Context 2: Oh no! Chris accidentally broke Horsetooth Dam! Specifically, they cracked it loose from the canyon walls and floor, leaving nothing to hold back the tremendous force of water in the reservoir. Luckily, Erin is thinking quickly and braces herself against the dam to hold back the impending flood. Josh decides he should figure out exactly how much force Erin needs to exert to hold up the dam. Luckily Jarrod is able to provide the key information to figure this out:

A uniform pressure \(P\)** applied across a surface area \(A\) creates a total force* of \(F = PA\). The density of water is 1000 kg per cubic meter, so that under water the pressure varies according to depth, \(d\), as \(P = 9800d\). In this activity you will approximate the total force of the water exerted on a dam 63.26 meters wide and extending 25 meters under water.

 *The standard unit of force is Newtons (N), where 1 N = 1 kg\(\cdot\)m/s\(^2\) or the force required to accelerate a 1 kg mass at 1 m/s\(^2\). Increasing either the mass or the acceleration therefore requires a proportional increase in force.

**Pressure is the force per unit area, \(P = F/A\), so for example a force of 6 N applied over a 2 m\(^2\) area would generate a pressure of 3 N/m\(^2\). Increasing the force would increase the pressure proportionally. Increasing the area would decrease the pressure proportionally (an inverse proportion).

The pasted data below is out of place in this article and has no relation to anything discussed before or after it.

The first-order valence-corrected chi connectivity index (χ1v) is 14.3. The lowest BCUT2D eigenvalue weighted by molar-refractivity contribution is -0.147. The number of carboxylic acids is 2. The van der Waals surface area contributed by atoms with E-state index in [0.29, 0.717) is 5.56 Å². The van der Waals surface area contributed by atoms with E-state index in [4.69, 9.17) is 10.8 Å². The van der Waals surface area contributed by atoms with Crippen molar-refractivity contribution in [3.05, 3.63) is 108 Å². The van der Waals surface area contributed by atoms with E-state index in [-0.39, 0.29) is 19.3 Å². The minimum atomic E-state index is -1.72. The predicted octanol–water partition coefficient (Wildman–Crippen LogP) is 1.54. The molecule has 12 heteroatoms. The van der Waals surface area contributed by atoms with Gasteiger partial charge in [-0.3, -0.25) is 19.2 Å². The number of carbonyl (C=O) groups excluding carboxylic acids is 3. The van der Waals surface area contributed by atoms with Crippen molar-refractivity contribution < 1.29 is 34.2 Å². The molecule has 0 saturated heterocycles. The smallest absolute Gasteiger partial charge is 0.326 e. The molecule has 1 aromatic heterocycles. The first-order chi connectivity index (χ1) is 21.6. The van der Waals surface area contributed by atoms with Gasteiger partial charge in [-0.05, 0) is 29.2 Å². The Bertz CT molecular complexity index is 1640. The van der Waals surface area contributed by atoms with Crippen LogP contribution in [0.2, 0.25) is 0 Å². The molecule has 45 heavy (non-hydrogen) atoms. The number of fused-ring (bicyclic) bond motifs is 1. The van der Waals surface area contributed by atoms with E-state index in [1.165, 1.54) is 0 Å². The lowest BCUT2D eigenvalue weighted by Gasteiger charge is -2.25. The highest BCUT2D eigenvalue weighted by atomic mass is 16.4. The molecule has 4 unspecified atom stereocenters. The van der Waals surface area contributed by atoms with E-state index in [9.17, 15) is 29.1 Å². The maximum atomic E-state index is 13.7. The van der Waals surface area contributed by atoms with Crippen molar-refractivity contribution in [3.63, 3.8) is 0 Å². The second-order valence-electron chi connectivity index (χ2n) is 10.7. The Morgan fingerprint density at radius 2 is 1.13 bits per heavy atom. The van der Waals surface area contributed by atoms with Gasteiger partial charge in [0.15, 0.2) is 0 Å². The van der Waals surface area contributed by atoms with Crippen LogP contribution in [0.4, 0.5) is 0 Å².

Lab Preparation:

  1. Draw and label a large picture of a dam 63.26 m wide and extending 25 m under water.

  2. Is there less, the same, or more force on the top half of the dam or the bottom half? Explain.

  3. Explain why we cannot just multiply a pressure times an area to compute the force.

Lab:

  1. Draw and label a large picture of a dam 63.26 m wide and extending 25 m under water.

  2. Explain why we cannot just multiply a pressure times an area to compute the force.

  3. Use a Riemann sum with 5 terms to find both an underestimate and overestimate for the total force of the water exerted on this dam. Write out your sums numerically and with summation notation. Illustrate the terms of your sum on your picture.

  4. What is the error bound for each of these approximations?

  5. Illustrate your approximations using 5 terms in terms of area under an appropriate graph. Label your axes, function, underestimate, overestimate, actual value, error, and error bound in your diagram. 

 

 

Context 3: Aliens have captured Shawn! He will be set free only if he can beat their "hero" at a game of Gorgo. The game is simple. A large metal bar 10 meters long (Metric aliens. Who knew?) is brought before the contestants. Whoever can guess the mass of the bar most precisely, wins.

 

When the day of the contest arrives, Shawn is shoved into a huge arena before millions of screaming aliens. While staring at the long metallic Gorgo bar, he hears a low rumble begin, and a fearful hush falls over the crowd. As a door at the opposite end of the arena lifts, Shawn gasps in horror: it’s Elvis.

 

Elvis looks at the bar for only a second, mutters something unintelligible, and the crowd breaks out into a delirium, throwing peanut butter and banana sandwiches into the arena, which Elvis collects before disappearing back through the doorway. Now it is Shawn’s turn. Inspecting the Gorgo bar, he notices it is stamped,